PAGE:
At first, Herff sent his most hopeless cases, the victims for whom nothing else worked, for whom nothing more could be done, maybe as their one final hope or perhaps simply for the opportunity to die in relative comfort, breathing in the thin, dry mountain air. He sent so many of these pale ghosts to Boerne that some began to call the town “Herff’s burying ground”. “His detractors,” said Herff’s grandson in later years, “blamed him for having converted their scenic mountain hamlet into a graveyard for tuberculars.” “A consumptive newly arrived in Boerne,” one man complained, “found too many invalids like himself, invalids who talked about themselves and their poor remnants of lungs, and coughed and groaned all night. The hotels and boarding houses smelled like drugstores, and the invalids drank to each other’s better health in cod liver oil until they smelled like ancient fishermen.” So there’s that image.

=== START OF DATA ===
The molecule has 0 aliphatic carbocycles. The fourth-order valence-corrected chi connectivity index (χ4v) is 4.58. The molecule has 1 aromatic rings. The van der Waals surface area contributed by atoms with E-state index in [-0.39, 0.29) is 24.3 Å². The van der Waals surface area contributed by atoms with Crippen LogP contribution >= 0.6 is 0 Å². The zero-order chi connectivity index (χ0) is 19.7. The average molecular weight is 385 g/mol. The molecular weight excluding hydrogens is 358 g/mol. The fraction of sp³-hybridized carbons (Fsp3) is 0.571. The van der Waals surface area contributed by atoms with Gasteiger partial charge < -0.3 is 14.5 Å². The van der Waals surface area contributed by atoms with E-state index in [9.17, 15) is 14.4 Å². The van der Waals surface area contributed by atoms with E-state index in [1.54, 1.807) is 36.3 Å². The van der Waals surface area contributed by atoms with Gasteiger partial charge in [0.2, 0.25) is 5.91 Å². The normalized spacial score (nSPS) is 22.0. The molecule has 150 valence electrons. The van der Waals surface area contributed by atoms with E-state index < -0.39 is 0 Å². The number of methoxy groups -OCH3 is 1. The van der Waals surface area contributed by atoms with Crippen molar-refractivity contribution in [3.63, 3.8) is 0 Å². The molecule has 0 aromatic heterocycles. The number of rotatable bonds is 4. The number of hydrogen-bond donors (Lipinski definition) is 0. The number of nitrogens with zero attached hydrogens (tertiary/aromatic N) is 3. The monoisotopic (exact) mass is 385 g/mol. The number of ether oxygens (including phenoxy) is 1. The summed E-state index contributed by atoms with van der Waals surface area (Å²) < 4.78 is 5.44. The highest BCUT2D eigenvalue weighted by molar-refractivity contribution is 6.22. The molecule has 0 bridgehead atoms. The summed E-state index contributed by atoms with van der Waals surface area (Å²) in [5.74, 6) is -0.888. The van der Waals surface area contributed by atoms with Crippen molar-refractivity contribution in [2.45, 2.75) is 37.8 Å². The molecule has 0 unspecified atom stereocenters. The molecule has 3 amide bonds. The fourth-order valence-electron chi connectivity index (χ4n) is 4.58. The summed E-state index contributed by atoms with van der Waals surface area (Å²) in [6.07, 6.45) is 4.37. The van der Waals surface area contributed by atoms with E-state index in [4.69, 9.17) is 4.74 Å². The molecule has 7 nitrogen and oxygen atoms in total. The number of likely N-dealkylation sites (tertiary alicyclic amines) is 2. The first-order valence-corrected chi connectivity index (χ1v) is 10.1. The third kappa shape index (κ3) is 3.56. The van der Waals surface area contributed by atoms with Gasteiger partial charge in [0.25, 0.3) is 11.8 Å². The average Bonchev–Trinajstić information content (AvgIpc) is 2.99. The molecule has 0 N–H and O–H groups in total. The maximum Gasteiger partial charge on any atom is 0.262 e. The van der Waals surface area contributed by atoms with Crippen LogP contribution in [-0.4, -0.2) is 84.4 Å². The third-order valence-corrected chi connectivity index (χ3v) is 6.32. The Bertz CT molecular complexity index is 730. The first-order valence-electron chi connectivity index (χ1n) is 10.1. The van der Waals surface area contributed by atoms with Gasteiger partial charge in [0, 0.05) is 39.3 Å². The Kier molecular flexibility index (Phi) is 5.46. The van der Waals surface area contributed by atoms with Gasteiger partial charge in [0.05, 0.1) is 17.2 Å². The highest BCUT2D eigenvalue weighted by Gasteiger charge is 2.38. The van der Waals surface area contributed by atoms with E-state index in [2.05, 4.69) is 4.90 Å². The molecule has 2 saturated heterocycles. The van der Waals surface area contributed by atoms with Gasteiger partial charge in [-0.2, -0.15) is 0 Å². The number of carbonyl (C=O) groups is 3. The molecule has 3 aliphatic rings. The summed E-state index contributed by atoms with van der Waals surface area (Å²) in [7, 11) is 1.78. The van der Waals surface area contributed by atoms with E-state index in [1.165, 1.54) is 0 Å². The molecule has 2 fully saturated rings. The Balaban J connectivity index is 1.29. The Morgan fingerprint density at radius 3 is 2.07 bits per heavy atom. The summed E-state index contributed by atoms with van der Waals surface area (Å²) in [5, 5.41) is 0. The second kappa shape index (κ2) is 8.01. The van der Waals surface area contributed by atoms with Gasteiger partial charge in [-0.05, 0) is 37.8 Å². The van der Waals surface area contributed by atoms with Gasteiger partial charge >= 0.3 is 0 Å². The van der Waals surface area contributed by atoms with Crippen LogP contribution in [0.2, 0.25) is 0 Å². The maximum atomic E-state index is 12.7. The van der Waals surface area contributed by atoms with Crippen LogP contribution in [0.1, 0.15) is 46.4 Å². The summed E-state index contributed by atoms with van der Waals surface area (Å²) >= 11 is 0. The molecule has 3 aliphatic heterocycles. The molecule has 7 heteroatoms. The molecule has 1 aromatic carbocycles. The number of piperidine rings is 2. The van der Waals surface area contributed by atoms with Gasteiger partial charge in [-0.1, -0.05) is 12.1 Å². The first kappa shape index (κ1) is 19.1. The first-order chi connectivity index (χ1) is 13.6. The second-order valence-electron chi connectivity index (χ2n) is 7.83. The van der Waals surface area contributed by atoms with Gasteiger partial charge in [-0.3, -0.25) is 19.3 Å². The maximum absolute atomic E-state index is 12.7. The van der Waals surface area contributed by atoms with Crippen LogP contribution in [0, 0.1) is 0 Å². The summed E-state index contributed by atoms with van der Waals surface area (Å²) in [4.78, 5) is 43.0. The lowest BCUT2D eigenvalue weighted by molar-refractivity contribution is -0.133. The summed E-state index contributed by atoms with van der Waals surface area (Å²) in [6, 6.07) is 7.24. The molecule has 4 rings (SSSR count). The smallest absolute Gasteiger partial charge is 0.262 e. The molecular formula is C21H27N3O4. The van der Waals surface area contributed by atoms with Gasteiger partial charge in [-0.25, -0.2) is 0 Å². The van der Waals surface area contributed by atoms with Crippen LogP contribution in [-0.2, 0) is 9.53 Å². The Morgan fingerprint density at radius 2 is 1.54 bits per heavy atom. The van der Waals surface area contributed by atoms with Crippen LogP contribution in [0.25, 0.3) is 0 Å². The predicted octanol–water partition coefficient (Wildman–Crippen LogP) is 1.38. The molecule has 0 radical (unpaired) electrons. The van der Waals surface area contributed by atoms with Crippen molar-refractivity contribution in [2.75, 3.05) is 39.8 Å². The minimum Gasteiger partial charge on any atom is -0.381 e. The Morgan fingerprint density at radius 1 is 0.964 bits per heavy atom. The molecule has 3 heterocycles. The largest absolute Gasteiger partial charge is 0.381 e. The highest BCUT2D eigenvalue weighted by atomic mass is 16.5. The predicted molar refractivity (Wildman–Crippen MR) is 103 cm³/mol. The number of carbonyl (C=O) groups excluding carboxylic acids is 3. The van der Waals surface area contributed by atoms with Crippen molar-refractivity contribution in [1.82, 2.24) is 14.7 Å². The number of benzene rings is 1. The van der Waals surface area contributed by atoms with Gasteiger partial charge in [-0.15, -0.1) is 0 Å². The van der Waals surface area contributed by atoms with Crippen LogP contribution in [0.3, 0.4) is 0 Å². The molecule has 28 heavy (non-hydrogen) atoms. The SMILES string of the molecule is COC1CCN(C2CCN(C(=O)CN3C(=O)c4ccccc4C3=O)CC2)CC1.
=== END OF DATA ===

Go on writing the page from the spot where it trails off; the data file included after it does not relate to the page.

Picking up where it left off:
But then something happened. Herff’s “lungers”, those walking dead, began to heal in the higher altitude and drier air in the hills above the city. And other San Antonio doctors began to recommend Boerne’s air to their TB patients, and Boerne’s reputation spread, a little at first, until folks were arriving here and there from further afield, from Chicago and St Louis and New Orleans, from the damp and soggy coastal states. More homes took in more boarders, so that at one point they said almost every household had at least one consumptive lodger. Nobody, though, knew anything then about how TB was spread, and precautions against the spread of the disease weren’t always maintained so that some families had members who became infected and died. Servant girls, too, who were poor and, in those dirt poor days after the Civil War, often hungry, sometimes finished the uneaten food left on the lungers’ plates and they would sicken and sometimes died. It wasn’t a perfect system by any stretch of the imagination, but Boerne was fast becoming known as the Texas Alps, and more consumptives arrived all the time.